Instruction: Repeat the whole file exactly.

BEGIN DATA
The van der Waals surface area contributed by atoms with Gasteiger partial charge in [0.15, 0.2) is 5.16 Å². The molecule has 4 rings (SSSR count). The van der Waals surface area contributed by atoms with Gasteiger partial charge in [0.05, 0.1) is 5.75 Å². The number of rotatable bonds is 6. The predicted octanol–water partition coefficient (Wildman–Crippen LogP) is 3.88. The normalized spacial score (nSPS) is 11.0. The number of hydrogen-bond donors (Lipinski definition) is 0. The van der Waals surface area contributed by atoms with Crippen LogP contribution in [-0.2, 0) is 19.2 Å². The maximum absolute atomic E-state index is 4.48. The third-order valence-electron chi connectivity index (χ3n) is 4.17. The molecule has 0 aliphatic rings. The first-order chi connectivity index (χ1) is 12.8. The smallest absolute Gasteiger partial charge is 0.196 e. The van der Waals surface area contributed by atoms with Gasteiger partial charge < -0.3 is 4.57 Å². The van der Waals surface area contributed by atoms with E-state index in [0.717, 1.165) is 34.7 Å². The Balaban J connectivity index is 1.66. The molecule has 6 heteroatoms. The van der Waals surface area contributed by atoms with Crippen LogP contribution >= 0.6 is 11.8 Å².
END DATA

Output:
The van der Waals surface area contributed by atoms with Gasteiger partial charge in [0.15, 0.2) is 5.16 Å². The molecule has 4 rings (SSSR count). The van der Waals surface area contributed by atoms with Gasteiger partial charge in [0.05, 0.1) is 5.75 Å². The number of rotatable bonds is 6. The predicted octanol–water partition coefficient (Wildman–Crippen LogP) is 3.88. The normalized spacial score (nSPS) is 11.0. The number of hydrogen-bond donors (Lipinski definition) is 0. The van der Waals surface area contributed by atoms with Crippen LogP contribution in [-0.2, 0) is 19.2 Å². The maximum absolute atomic E-state index is 4.48. The third-order valence-electron chi connectivity index (χ3n) is 4.17. The molecule has 0 aliphatic rings. The first-order chi connectivity index (χ1) is 12.8. The smallest absolute Gasteiger partial charge is 0.196 e. The van der Waals surface area contributed by atoms with Gasteiger partial charge < -0.3 is 4.57 Å². The van der Waals surface area contributed by atoms with E-state index in [0.717, 1.165) is 34.7 Å². The Balaban J connectivity index is 1.66. The molecule has 6 heteroatoms. The van der Waals surface area contributed by atoms with Crippen LogP contribution >= 0.6 is 11.8 Å².